“It is actually hilarious, if not tragically sad.”
That is how Muslim lawyer Laisa Alamia described recent reports that a town on the island of Luzon, far from brutal fighting in the southern Philippines, is now bringing in ID cards exclusively for Muslims. Last week officials in the town of Paniqui, about 150km north of the capital Manila, said they would introduce the system, even though they had never had any problems with local Muslims.
On May 23, Philippine President Rodrigo Duterte declared 60 days of martial law in the southern region of Mindanao. There, fighting has raged between government forces and Islamic militants in and around the city of Marawi, and Duterte has said he may extend military rule in the area until government forces completely wrest back control of the area. While he has also suggested extending martial law across all of the Philippines, Luzon is as yet under no such restrictions.
Eliseo Mercado, a Catholic missionary and senior policy adviser at the Institute for Autonomy and Governance, a think tank specialising in the peace process between the Philippine government and southern insurgencies, described the measure as “discriminatory, xenophobic, and reactionary”.
More than 10 per cent of the country’s population is Muslim. Only 25,000 of them live in Central Luzon, a large administrative region with a population of 10 million. Those Muslims live in 116 towns, including Paniqui, where officials say the ID policy is necessary because they do not want terrorists operating there.
Mujiv Hataman, governor of the country’s only autonomous Muslim region, in Mindanao, said that a system of Muslim-only IDs could set a dangerous precedent. Young Muslims, who are the primary target for recruitment to extremist groups, could find such a policy degrading, he said.
“If the requirement is security-related, the ID system should be applied to every resident of the community; to every Filipino, not just Muslims,” said Hataman, noting that Muslims in the country have also been suffering violence committed by extremists and terrorists.
The ID proposal has gained traction following the ongoing conflict in Marawi. Other local governments have tried to beef up security measures to prevent a similar crisis. But critics say approaches such as a Muslim ID system brand all Muslims as sympathisers of terrorist groups, if not terrorists themselves.
This is contrary to Duterte’s message to the country during this year’s Eid ul-Fitr, when he called on Filipinos to “channel our energies to fostering national unity” and build “a society that is grounded in love, mutual respect, and understanding”.
Yasmira Moner, a professor at the Mindanao State University, said that a Muslim ID policy revealed long-standing cultural biases, “like how Philippine Muslims are seen as villains in the country’s colonial history”.
“We’ve been demonised in history books, and subsequently suffered many deaths and losses and rejections,” she added.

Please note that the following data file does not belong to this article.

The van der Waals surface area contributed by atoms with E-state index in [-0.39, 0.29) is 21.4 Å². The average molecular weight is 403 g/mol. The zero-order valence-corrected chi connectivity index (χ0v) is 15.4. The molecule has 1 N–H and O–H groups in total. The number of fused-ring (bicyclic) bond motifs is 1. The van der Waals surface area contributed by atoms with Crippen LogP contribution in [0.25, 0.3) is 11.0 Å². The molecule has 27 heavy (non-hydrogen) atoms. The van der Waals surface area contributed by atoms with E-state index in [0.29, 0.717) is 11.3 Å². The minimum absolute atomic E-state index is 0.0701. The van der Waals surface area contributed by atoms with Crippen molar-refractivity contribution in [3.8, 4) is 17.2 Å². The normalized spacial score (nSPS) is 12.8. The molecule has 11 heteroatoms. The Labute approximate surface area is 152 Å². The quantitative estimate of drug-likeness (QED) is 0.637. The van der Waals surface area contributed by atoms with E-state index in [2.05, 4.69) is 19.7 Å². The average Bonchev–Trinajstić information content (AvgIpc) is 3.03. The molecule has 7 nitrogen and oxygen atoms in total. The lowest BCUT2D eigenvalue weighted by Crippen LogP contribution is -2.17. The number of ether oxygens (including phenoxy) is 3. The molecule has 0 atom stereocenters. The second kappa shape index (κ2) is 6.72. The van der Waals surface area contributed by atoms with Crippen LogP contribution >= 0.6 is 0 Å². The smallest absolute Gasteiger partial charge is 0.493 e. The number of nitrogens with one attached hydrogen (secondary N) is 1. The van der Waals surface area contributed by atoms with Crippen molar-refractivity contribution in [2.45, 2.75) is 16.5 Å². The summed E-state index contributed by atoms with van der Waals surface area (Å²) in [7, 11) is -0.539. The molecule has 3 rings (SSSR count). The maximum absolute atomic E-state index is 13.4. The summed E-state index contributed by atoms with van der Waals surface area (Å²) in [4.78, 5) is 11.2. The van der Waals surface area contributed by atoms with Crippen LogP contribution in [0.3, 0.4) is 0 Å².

Davao City, also on Mindanao, has suffered at least half a dozen terror attacks in the last 20 years, including last year’s night market bombing that claimed the lives of 14 civilians.
Hernani de Leon, a former journalist who lives in Davao City, said the city had implemented several anti-terror tactics without requiring Muslim-only ID cards. The city, with a population of over 1.6 million, is a premier urban centre, and also Duterte’s hometown.
Appointed deputy mayors from Davao’s minority communities are tapped to make sure troublemakers are reported to the police, he said. Once notified of strangers in a community, a deputy mayor will ask the police to check their IDs. Those without IDs are held temporarily until local residents can identify them.
Since Duterte declared martial law, the police and the military routinely ask for ID at checkpoints as well as on the streets late at night, regardless of religion or ethnicity.
Davao City’s Muslim population surged, by the hundreds according to some accounts, as people fled Marawi to avoid bloodshed.
Bolkia Petiilan, 27, a Muslim law student in Manila, said that the government should protect its people regardless of faith.
“The government has a duty to come up with security measures that do not violate people’s rights. I am against any government measure that unduly discriminates against any individual or group of individuals, and this Muslim ID is one of them,” he said.
“If a group of Muslims in a particular locality are intimidated into submitting to such measures, it is our duty to speak for them and assert their rights for them.”
Rahib Musa, a young Muslim in the southern city of Cotabato, said that the measure was similar to the yellow Jewish Star of David badge used in Germany under the Nazis.
“This measure only subscribes to the idea of intolerance of societal differences and in many ways disputes the reality of religious diversity. The measure only seeks to reinforce superiority and inferiority of the people based on their faith. This may have been rooted in a long history of deep-seated prejudice and discrimination against Muslims by the majority Filipino people in the country,” he said. ■